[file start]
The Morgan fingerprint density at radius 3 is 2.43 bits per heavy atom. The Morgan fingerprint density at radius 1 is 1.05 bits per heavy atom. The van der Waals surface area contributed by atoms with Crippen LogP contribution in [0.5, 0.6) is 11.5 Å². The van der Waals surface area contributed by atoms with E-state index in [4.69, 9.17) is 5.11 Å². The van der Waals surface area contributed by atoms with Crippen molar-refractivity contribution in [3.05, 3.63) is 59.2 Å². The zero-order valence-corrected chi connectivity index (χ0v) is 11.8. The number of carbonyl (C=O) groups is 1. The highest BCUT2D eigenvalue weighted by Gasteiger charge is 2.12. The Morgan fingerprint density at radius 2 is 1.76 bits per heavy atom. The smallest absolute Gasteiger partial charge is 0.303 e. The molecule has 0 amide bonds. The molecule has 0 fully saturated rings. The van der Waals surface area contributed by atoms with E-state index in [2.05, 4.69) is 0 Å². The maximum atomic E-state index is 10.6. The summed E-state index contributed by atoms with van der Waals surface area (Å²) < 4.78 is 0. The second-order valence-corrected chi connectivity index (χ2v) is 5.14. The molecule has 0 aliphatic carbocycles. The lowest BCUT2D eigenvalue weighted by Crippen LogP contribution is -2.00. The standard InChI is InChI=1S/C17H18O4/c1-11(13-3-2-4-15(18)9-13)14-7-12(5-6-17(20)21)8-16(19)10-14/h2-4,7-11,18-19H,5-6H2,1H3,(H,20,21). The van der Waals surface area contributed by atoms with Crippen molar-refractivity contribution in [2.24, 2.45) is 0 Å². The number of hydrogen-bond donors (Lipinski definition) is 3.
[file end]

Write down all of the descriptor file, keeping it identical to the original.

The Morgan fingerprint density at radius 3 is 2.43 bits per heavy atom. The Morgan fingerprint density at radius 1 is 1.05 bits per heavy atom. The van der Waals surface area contributed by atoms with Crippen LogP contribution in [0.5, 0.6) is 11.5 Å². The van der Waals surface area contributed by atoms with E-state index in [4.69, 9.17) is 5.11 Å². The van der Waals surface area contributed by atoms with Crippen molar-refractivity contribution in [3.05, 3.63) is 59.2 Å². The zero-order valence-corrected chi connectivity index (χ0v) is 11.8. The number of carbonyl (C=O) groups is 1. The highest BCUT2D eigenvalue weighted by Gasteiger charge is 2.12. The Morgan fingerprint density at radius 2 is 1.76 bits per heavy atom. The smallest absolute Gasteiger partial charge is 0.303 e. The molecule has 0 amide bonds. The molecule has 0 fully saturated rings. The van der Waals surface area contributed by atoms with E-state index in [2.05, 4.69) is 0 Å². The maximum atomic E-state index is 10.6. The summed E-state index contributed by atoms with van der Waals surface area (Å²) < 4.78 is 0. The second-order valence-corrected chi connectivity index (χ2v) is 5.14. The molecule has 0 aliphatic carbocycles. The lowest BCUT2D eigenvalue weighted by Crippen LogP contribution is -2.00. The standard InChI is InChI=1S/C17H18O4/c1-11(13-3-2-4-15(18)9-13)14-7-12(5-6-17(20)21)8-16(19)10-14/h2-4,7-11,18-19H,5-6H2,1H3,(H,20,21). The van der Waals surface area contributed by atoms with Crippen molar-refractivity contribution in [2.24, 2.45) is 0 Å². The number of hydrogen-bond donors (Lipinski definition) is 3.